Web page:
In light of the first panel's affirmance, this court on July 11, 2001 ordered cancellation of Reed's service mark to "The Platters", primarily because "Reed's continued registration of the mark is irreconcilable with my decision that Reed retains only a limited right to use of `The Platters' name and may not otherwise interfere with its use by FPI and its designees. . . . Since the Injunction issued in this case establishes that Reed does not have such a right [i.e., the exclusive right to exclude others], the mark is not properly registered to him and should be cancelled." Marshak v. Reed, 2001 WL 799571, at *3. Reed appealed from this decision and from the final judgment entered, and from a subsequent order denying his motion to amend the judgment.

On November 8, 2001, after the Ninth Circuit's remand of Powell to the district court, the district court dismissed for lack of subject matter jurisdiction.*fn2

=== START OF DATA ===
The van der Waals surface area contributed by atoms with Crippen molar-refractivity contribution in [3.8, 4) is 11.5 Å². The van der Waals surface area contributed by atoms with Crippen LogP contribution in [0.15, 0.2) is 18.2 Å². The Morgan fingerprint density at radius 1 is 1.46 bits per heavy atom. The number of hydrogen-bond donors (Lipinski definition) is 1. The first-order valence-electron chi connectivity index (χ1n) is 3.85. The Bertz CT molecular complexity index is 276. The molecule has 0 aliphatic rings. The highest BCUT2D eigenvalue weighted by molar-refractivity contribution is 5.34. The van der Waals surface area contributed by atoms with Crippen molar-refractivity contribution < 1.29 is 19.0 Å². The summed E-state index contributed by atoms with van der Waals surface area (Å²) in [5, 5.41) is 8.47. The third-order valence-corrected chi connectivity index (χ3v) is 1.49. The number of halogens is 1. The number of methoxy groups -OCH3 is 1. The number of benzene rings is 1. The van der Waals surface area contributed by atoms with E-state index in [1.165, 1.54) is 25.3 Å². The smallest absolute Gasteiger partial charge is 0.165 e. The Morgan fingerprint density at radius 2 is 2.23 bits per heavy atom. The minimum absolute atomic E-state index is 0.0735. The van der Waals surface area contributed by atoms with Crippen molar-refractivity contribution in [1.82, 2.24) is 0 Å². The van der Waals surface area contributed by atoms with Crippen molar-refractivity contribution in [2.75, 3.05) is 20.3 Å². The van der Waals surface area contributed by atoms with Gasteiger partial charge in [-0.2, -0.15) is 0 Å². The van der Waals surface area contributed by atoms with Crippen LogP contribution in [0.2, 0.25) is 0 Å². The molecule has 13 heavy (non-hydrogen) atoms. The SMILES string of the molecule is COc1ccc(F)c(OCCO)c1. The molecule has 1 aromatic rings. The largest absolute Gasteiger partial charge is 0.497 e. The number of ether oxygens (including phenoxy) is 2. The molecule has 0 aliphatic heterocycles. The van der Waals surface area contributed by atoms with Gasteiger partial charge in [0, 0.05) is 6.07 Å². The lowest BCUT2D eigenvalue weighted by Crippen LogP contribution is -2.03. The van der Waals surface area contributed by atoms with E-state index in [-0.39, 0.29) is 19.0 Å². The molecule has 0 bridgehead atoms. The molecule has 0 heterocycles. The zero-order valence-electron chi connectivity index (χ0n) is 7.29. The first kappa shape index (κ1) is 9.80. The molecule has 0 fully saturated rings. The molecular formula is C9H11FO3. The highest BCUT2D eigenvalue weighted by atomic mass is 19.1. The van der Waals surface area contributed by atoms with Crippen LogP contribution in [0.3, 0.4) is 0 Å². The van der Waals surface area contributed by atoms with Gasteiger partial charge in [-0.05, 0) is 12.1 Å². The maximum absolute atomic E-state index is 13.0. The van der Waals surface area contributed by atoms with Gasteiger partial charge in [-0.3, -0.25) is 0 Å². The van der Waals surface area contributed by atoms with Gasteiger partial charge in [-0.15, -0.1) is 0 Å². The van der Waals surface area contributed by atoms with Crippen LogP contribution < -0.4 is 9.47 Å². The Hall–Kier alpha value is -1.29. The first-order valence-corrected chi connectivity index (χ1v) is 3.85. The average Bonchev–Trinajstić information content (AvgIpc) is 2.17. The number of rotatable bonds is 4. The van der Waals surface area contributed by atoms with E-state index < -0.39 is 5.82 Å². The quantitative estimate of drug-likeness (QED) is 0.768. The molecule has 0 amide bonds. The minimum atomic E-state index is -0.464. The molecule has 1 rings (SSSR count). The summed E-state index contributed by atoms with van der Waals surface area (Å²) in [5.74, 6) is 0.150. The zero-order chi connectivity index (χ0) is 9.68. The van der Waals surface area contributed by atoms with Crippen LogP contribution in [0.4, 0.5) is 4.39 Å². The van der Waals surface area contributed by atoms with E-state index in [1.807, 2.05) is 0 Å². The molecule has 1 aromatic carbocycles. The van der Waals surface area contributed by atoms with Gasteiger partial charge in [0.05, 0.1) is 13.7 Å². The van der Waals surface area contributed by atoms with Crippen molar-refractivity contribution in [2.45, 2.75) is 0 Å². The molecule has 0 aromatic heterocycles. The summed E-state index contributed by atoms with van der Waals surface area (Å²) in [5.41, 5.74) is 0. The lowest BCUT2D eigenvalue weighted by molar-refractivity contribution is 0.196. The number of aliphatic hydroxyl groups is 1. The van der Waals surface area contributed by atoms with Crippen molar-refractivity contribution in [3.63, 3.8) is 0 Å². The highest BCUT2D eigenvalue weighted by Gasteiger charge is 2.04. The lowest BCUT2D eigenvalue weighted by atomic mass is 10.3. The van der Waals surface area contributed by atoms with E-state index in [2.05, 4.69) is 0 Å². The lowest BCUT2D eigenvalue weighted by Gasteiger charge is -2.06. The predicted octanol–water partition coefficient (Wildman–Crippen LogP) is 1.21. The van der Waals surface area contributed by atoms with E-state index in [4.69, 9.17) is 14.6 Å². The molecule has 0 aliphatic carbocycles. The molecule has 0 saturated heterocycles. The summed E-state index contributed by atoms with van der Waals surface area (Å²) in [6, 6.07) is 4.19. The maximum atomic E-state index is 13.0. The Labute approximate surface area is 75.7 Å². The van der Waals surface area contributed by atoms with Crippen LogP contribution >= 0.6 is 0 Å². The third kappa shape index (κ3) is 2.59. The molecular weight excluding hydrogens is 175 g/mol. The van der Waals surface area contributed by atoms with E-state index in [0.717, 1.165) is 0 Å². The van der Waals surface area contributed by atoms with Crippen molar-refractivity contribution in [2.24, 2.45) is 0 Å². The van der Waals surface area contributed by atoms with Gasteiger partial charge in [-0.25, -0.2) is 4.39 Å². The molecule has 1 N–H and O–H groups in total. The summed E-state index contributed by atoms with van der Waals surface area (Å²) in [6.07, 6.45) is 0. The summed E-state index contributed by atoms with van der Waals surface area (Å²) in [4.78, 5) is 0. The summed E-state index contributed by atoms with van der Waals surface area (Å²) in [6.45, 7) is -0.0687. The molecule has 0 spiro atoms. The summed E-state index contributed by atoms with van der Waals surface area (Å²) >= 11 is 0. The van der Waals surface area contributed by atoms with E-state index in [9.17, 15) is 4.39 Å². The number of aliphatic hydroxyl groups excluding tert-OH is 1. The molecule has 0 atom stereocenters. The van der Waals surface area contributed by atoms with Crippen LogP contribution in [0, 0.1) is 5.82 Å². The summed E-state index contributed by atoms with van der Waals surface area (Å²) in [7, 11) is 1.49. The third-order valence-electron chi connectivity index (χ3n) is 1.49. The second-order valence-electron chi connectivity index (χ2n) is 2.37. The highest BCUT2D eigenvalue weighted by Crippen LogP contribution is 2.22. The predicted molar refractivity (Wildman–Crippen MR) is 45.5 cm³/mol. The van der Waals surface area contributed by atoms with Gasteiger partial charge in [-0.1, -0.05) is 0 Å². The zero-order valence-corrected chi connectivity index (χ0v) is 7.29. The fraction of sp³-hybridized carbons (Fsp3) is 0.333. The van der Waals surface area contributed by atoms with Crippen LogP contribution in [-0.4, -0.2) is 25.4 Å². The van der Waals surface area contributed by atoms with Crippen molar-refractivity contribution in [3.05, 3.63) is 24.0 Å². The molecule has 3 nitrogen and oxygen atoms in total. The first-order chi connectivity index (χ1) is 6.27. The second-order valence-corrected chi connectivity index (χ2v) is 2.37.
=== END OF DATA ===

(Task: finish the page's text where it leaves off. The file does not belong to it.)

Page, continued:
The second appeal to the Second Circuit from the decisions and judgment of this court was heard by a different panel, which held that the merits of this court's summary judgment decision was properly before it, notwithstanding the first panel's affirmance, because the first panel's "summary order clearly limits its review to the issuing of the injunction." 34 Fed.Appx. at 10. Since this court "did not have the benefit of the Ninth Circuit's teachings in Powell when it issued its opinion," the second panel remanded for this court to "consider Powell's impact on its summary judgment and service mark cancellation holdings in the first instance." Id.

The second panel also reversed this court's denial of Reed's motion to correct the judgment and directed that the district court judgment be corrected to reflect that the first panel affirmed only the Injunction, not the grant of summary judgment. However, it is noteworthy that all issues decided in the February 1, 2001 Memorandum and Order, which granted plaintiffs' motion for summary ...